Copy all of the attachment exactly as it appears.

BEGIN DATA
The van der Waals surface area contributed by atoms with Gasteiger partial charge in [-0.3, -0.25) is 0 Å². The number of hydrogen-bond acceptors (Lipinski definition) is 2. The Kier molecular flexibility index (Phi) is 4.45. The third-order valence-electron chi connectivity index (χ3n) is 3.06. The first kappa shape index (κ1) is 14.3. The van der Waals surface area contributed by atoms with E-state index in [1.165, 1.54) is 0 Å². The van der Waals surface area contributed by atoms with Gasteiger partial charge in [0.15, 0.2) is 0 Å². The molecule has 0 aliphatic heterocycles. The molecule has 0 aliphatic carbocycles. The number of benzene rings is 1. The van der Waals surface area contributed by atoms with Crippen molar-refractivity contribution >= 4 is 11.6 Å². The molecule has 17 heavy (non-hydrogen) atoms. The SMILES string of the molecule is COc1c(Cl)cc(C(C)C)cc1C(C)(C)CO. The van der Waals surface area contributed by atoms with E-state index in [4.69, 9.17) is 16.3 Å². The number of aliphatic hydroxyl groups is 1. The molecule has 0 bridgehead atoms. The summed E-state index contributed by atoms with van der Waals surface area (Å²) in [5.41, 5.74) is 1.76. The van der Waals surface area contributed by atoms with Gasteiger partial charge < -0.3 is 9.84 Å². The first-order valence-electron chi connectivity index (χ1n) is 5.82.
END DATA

The van der Waals surface area contributed by atoms with Gasteiger partial charge in [-0.3, -0.25) is 0 Å². The number of hydrogen-bond acceptors (Lipinski definition) is 2. The Kier molecular flexibility index (Phi) is 4.45. The third-order valence-electron chi connectivity index (χ3n) is 3.06. The first kappa shape index (κ1) is 14.3. The van der Waals surface area contributed by atoms with E-state index in [1.165, 1.54) is 0 Å². The van der Waals surface area contributed by atoms with Gasteiger partial charge in [0.15, 0.2) is 0 Å². The molecule has 0 aliphatic heterocycles. The molecule has 0 aliphatic carbocycles. The number of benzene rings is 1. The van der Waals surface area contributed by atoms with Crippen molar-refractivity contribution >= 4 is 11.6 Å². The molecule has 17 heavy (non-hydrogen) atoms. The SMILES string of the molecule is COc1c(Cl)cc(C(C)C)cc1C(C)(C)CO. The van der Waals surface area contributed by atoms with E-state index in [4.69, 9.17) is 16.3 Å². The number of aliphatic hydroxyl groups is 1. The molecule has 0 bridgehead atoms. The summed E-state index contributed by atoms with van der Waals surface area (Å²) in [5.41, 5.74) is 1.76. The van der Waals surface area contributed by atoms with Gasteiger partial charge < -0.3 is 9.84 Å². The first-order valence-electron chi connectivity index (χ1n) is 5.82.